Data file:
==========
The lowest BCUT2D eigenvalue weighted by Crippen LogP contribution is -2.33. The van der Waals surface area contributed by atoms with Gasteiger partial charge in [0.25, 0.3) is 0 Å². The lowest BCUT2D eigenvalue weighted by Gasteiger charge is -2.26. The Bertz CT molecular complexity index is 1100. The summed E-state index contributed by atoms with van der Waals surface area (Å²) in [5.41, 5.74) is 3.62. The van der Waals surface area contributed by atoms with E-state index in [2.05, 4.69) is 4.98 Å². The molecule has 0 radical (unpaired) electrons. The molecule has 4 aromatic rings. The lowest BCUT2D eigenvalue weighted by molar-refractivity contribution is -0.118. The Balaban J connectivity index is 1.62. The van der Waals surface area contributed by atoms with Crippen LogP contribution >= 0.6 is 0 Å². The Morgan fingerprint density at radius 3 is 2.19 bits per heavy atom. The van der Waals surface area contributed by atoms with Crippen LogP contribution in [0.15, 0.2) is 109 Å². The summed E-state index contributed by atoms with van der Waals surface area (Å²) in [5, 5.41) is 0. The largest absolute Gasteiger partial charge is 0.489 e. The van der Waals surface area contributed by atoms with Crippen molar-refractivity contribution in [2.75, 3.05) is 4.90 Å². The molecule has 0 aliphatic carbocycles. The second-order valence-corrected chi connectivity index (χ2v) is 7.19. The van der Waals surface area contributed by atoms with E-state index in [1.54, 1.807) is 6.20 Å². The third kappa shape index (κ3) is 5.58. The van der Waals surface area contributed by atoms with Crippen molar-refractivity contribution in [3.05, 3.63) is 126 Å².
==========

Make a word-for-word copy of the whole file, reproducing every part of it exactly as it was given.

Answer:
The lowest BCUT2D eigenvalue weighted by Crippen LogP contribution is -2.33. The van der Waals surface area contributed by atoms with Gasteiger partial charge in [0.25, 0.3) is 0 Å². The lowest BCUT2D eigenvalue weighted by Gasteiger charge is -2.26. The Bertz CT molecular complexity index is 1100. The summed E-state index contributed by atoms with van der Waals surface area (Å²) in [5.41, 5.74) is 3.62. The van der Waals surface area contributed by atoms with E-state index in [2.05, 4.69) is 4.98 Å². The molecule has 0 radical (unpaired) electrons. The molecule has 4 aromatic rings. The lowest BCUT2D eigenvalue weighted by molar-refractivity contribution is -0.118. The Balaban J connectivity index is 1.62. The van der Waals surface area contributed by atoms with Crippen LogP contribution >= 0.6 is 0 Å². The Morgan fingerprint density at radius 3 is 2.19 bits per heavy atom. The van der Waals surface area contributed by atoms with Crippen LogP contribution in [0.15, 0.2) is 109 Å². The summed E-state index contributed by atoms with van der Waals surface area (Å²) in [5, 5.41) is 0. The largest absolute Gasteiger partial charge is 0.489 e. The van der Waals surface area contributed by atoms with Crippen molar-refractivity contribution in [2.75, 3.05) is 4.90 Å². The molecule has 0 aliphatic carbocycles. The second-order valence-corrected chi connectivity index (χ2v) is 7.19. The van der Waals surface area contributed by atoms with E-state index in [1.54, 1.807) is 6.20 Å². The third kappa shape index (κ3) is 5.58. The van der Waals surface area contributed by atoms with Crippen molar-refractivity contribution in [3.05, 3.63) is 126 Å².